Steve DeKnight 17:36
umm to know that somebody could could write the show, it's tricky, because you have to really be able to nail it.

Alex Ferrari 17:44
You got it another way because I was gonna say that because I love hearing that I'm like, that's generally against the common knowledge of don't write a spec of the show you're trying to get on. So if you want to get on Big Bang Theory, don't write a big bang theory spec. But when you were saying all that, you've just got an the window to hit it is a lot shorter and closer. If you're if you're writing a big bang theory to get on a friend's I know there's two different errors, but you know what I mean? That's, that's a looser, a loose Oh, he, I could see the talent. But if you're nailing the characters that these writers like, if someone's Spartacus, you know that those characters so well, they got to really understand the voice and really understand that but but if you nail it, you know, you go in

Steve DeKnight 18:30
And and and the next year when I was on Buffy, Jaws hired another writer that have written above spec, Drew Greenberg. So it absolutely can work. But I wouldn't suggest that somebody like write a spec script have a specific show specifically to get on that show because that's not why I wrote that. I wrote it as a sample to show what I could do it just so happens that I ended up on Buffy I was considered that winning lottery for me at the time. I'm more than anything when you're writing a spec script my my big advice is you've got to kill it. You have to love this story. And it has to really be something special not just for the reader but for you. Don't just pound out a spec scripts because you know you feel like you have to even with the Deep Space Nine thing I wrote that one from my heart because I was really excited about this story about a giant for ringing you know you just in that kind of passion. It's what I look for as a showrunner now when I read a sample is that I don't care. It could be you know, I could be looking for writers on a big sci fi show and gifts. That's like a a spec Friday Night Lights. As long as it's good. I don't care. Action The sci fi stuff. Yeah, as far as I'm concerned, anybody can do that. I mean, that's its character and dialogue. That's difficult.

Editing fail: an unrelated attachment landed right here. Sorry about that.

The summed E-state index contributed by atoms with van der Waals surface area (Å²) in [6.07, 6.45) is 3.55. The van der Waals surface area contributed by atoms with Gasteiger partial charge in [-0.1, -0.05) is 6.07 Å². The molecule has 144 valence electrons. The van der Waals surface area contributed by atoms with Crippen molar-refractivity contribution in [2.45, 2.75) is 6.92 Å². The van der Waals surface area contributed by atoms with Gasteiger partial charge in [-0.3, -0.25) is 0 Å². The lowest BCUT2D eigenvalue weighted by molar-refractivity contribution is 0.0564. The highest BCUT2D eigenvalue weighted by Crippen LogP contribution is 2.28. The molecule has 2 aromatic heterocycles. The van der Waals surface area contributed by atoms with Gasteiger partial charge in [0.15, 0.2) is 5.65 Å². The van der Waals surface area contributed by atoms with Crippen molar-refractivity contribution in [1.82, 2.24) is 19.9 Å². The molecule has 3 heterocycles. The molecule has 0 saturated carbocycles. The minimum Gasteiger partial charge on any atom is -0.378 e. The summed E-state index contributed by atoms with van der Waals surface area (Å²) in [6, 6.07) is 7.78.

Alex Ferrari 20:07
So I mean, so you spend some time over on Buffy and Angel, which is the spin off of Buffy. I was a huge Buffy fan. I mean, but when Buffy came out, it was it was revolutionary in many ways, like there was just nothing like that strong female lead. You know, I mean, and I think the only way a show like that could have done on air is by a fledgling media channel, like the web that was just trying to find its its roots. And I've heard Sarah, Sarah Michelle, say many times, like, a lot of people look at this as it was a hit like there was apps It was called, was a show called Buffy the Vampire Slayer on a show with a dancing frog. There was there's no guarantees of anything happening with that.

Steve DeKnight 20:49